I’m hopeful this decisive victory will be a game-changer in North Carolina and force the industry to modernize its waste-treatment, to the benefit of rural communities, the environment and the farmers themselves.”
Even better would be a change away from the CAFO model entirely and toward the much more sustainable, humane and healthier grass fed model. I encourage you to either buy direct from a trusted farm or look for the American Grassfed Association (AGA) logo, a much-needed grass fed standards and certification for American-grown grass fed meat and dairy.14
Pastured Pork Is Better
The AGA standard allows for greater transparency and conformity15 and is intended to ensure the humane treatment of animals and meet consumer expectations about grass fed meat and dairy, while being feasible for small farmers to achieve. An AGA logo on a product lets you know the animals were fed a lifetime diet of 100 percent forage, were raised on pasture (not in confinement) and were not treated with hormones or antibiotics.16 In addition, the AGA logo on your meat and dairy ensures the animals were born and raised on American family farms.17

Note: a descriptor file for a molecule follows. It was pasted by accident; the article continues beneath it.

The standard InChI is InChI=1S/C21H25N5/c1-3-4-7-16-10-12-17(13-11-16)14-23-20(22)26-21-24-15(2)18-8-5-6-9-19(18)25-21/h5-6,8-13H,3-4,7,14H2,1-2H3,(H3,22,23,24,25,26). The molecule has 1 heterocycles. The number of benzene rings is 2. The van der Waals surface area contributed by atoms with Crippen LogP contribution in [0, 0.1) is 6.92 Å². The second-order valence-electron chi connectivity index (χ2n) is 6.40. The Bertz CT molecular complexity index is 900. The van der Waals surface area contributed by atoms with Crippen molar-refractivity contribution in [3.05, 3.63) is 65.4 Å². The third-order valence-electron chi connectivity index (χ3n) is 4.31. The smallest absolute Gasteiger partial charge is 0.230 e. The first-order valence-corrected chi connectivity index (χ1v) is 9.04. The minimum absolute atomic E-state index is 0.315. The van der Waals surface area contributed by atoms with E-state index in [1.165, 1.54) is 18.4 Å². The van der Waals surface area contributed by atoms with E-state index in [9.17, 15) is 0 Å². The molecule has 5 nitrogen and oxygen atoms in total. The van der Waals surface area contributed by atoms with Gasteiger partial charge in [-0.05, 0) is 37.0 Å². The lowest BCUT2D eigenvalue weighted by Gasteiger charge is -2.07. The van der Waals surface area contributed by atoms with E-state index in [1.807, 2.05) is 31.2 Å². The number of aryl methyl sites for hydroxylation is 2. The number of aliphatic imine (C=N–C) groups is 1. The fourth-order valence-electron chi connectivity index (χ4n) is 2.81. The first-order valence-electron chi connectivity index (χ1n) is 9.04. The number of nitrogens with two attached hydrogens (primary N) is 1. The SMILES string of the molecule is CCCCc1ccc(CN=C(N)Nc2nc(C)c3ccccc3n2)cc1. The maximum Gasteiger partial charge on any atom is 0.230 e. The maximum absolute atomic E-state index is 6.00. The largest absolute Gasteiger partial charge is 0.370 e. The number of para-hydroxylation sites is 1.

While you may most often hear about grass fed beef or dairy, pastured pork is also available, and the AGA pastured pork standards include a forage-based diet derived from pasture, animal health and welfare, no antibiotics and no added growth hormones. Whether you do so for ethical, environmental or health reasons — or all of the above — I encourage you to support the small family farms in your area.
If you wouldn’t want to visit the farm personally — or live near it — it’s a major red flag that you shouldn’t get your meat from it either. If you don’t have small farms in your area, you can often find free-ranging, pastured meat, organically fed and locally marketed, at farmers markets and food co-ops.